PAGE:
Foreword

Worldwide, there is a growing interest in distillation by those who enjoy making alcoholic beverages, essential oils, botanical extracts and perfumes. We have read books that purport to describe how distillation works, but got it wrong in whole or in part, and some that detail how to build a particular type of still and operate it, but which are based more on myth than sound scientific and engineering knowledge. We came to the conclusion that there was a crying need for a book that gives a detailed account of the entire subject, avoiding old wives' tales and dealing entirely in verifiable facts.

Our book describes the science and the principles behind distillation, the practice of small scale distillation, and several designs for different kinds of stills, all thoroughly tested. We fervently hope that our readers develop a thorough understanding of the process, which can only broaden and deepen their enjoyment of this activity. Following this philosophy, every subject introduced begins with "how does this work?" and progresses to "how can I do this?".

We must stress that this book is NOT an incitement to those who live in countries where distillation of alcohol is illegal to rush out and break the law. Home distillation of alcohol is an ancient and honored tradition in many parts of the world, and is completely illegal in others. The wisdom (or lack of wisdom) of the laws prohibiting small scale distillation are not a subject for this book. If you live where this enjoyable activity is prohibited, you are free to read about it, but not to actually do it. If you feel that these laws are misguided, contact your representatives and make the case for changing the laws, do not break them.

Even where distilling alcohol is prohibited, it is legal to distill with water. However, some countries regulate the size of water stills! You must check carefully on your local regulations before engaging in this activity. Using water to steam distill the essential oils and fragrances from herbs, spices and other botanical materials is a fast growing hobby in its own right, and we devote a whole chapter to this subject. These techniques are as interesting and useful to cooks and perfumiers as they are to people who want to make liqueurs.

We have also included a chapter on workshop techniques, tips, and tricks that can be useful in building stills and many other kinds of equipment. This is not like a book that teaches you how to fly -- it's like a book that also tells you how to make your own airplane - and not just the airplane design of our choosing, but one that you yourself can learn to design, and which may well fly better!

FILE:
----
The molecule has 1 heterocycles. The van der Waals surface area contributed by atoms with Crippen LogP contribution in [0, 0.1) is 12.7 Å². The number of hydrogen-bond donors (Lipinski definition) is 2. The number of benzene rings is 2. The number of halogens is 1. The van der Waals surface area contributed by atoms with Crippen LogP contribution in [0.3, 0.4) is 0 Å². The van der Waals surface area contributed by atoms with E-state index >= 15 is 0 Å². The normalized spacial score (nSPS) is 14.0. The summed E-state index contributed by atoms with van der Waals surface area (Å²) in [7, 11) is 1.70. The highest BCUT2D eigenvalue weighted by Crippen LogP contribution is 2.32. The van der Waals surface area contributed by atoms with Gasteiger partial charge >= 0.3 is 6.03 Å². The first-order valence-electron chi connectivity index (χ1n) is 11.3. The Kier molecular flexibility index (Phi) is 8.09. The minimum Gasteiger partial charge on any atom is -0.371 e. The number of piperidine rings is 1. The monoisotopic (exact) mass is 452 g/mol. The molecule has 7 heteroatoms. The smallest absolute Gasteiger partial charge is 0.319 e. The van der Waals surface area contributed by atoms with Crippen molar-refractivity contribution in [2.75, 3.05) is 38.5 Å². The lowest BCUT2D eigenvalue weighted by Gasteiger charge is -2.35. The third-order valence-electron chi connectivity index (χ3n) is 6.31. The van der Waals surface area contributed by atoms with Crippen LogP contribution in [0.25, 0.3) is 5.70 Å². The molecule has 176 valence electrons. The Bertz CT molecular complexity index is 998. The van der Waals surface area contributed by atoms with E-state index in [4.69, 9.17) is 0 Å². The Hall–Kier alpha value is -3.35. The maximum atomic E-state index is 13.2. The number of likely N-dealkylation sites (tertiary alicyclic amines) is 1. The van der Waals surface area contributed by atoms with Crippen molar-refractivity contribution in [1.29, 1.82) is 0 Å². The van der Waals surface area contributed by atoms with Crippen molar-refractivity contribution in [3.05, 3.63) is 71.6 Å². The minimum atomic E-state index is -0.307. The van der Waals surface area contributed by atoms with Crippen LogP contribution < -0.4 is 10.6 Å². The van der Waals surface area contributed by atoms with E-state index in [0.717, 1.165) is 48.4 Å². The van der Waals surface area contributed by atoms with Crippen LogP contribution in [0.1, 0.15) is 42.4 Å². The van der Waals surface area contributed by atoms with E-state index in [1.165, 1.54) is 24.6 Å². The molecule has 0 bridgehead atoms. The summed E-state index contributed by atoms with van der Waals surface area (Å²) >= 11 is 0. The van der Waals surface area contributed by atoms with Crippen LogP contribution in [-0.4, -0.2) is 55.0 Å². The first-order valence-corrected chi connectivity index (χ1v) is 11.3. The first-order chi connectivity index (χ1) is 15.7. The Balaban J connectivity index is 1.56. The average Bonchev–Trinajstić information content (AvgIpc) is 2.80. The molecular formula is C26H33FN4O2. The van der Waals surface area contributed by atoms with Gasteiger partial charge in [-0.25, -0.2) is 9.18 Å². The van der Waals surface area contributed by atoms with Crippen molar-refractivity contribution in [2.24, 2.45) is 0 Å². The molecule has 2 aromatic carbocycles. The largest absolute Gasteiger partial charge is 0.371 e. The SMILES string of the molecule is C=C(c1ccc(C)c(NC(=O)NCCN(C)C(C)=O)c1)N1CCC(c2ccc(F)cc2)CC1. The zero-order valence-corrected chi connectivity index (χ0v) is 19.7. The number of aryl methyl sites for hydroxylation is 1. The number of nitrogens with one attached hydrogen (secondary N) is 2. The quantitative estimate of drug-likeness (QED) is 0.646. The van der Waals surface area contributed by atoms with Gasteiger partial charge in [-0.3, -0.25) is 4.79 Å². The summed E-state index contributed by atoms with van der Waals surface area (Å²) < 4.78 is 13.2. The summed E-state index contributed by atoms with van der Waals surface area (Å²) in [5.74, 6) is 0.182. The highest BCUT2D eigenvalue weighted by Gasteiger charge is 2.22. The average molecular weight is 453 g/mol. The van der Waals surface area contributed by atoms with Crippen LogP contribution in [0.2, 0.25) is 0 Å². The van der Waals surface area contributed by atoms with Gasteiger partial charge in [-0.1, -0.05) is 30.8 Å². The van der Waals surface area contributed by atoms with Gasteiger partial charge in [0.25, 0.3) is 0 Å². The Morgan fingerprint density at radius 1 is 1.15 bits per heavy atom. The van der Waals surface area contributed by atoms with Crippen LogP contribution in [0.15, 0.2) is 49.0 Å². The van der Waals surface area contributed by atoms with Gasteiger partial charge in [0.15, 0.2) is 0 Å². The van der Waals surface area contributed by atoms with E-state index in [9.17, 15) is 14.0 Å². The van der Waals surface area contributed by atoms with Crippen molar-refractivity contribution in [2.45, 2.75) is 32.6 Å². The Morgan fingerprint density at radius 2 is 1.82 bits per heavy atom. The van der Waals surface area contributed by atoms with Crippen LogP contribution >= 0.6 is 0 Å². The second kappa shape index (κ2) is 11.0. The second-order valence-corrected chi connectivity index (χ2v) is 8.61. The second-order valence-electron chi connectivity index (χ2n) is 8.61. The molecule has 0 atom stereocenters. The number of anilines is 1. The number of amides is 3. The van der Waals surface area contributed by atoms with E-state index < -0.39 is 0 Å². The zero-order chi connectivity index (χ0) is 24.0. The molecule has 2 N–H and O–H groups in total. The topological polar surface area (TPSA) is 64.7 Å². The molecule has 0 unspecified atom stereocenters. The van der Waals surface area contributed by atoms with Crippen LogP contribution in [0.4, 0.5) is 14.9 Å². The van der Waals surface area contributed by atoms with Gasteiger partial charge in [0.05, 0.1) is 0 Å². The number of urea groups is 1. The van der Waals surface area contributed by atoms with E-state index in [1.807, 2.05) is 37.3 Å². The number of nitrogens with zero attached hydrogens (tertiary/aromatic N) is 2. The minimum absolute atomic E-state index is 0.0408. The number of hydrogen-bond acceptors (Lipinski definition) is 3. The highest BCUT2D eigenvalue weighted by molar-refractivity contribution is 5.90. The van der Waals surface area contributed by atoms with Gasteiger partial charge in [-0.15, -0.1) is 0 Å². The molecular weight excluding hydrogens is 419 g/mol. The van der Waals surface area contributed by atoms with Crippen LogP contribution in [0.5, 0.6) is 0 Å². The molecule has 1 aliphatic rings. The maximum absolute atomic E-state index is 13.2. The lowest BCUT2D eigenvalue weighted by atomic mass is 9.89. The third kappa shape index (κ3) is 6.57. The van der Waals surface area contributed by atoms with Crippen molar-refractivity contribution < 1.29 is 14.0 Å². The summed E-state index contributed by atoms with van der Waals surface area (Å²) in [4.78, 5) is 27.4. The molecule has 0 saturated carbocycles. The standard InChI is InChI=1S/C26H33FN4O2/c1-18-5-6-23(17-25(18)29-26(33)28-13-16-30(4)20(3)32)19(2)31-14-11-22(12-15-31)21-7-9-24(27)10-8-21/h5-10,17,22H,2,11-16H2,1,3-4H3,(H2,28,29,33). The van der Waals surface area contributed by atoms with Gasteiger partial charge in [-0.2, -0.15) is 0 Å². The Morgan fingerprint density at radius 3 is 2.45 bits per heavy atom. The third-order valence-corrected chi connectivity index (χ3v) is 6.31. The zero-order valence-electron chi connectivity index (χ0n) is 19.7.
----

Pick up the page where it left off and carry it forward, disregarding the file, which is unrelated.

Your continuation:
In this vein, we also describe distillation techniques and designs that we have only recently developed and which have never before been published, and encourage readers to carry the torch further by using their own ingenuity.

One of the authors used an old industrial vacuum cleaner as his first boiler, and later investigated the possibilities of using jam jars to make a glass column. This provoked much mirth and not a little scorn from those who considered themselves 'experts', who considered anything new to be heresy . However, a great deal was learned about the properties of materials and techniques to handle them, knowledge that later proved invaluable. When you read this book, you will see what can be accomplished if you dare to step outside the frame and question preconceived notions of what can be done, and how. All you need is a good understanding of basic principles and a willingness to challenge old, ossified ideas. Home distillation is a fascinating hobby, and one which is fertile ground for those who enjoy exercising their ingenuity. It's challenging, and it's fun!

In Chapter 8, we draw back the curtain on the science behind distillation, a fascinating subject in itself. No myths. No half-baked notions of what we "think" may be going on. Just facts. Facts proven by centuries of hard work and discovery by skilled artisans, scientists and engineers.

Paraphrasing the words of Isaak Walton, the author of "The Compleat Angler", and from whom we have respectfully borrowed for the title of this book:

Brew Your Own Beer

Brew Your Own Beer

Discover How To Become Your Own Brew Master, With Brew Your Own Beer. It takes more than a recipe to make a great beer. Just using the right ingredients doesn't mean your beer will taste like it was meant to. Most of the time it’s the way a beer is made and served that makes it either an exceptional beer or one that gets dumped into the nearest flower pot.

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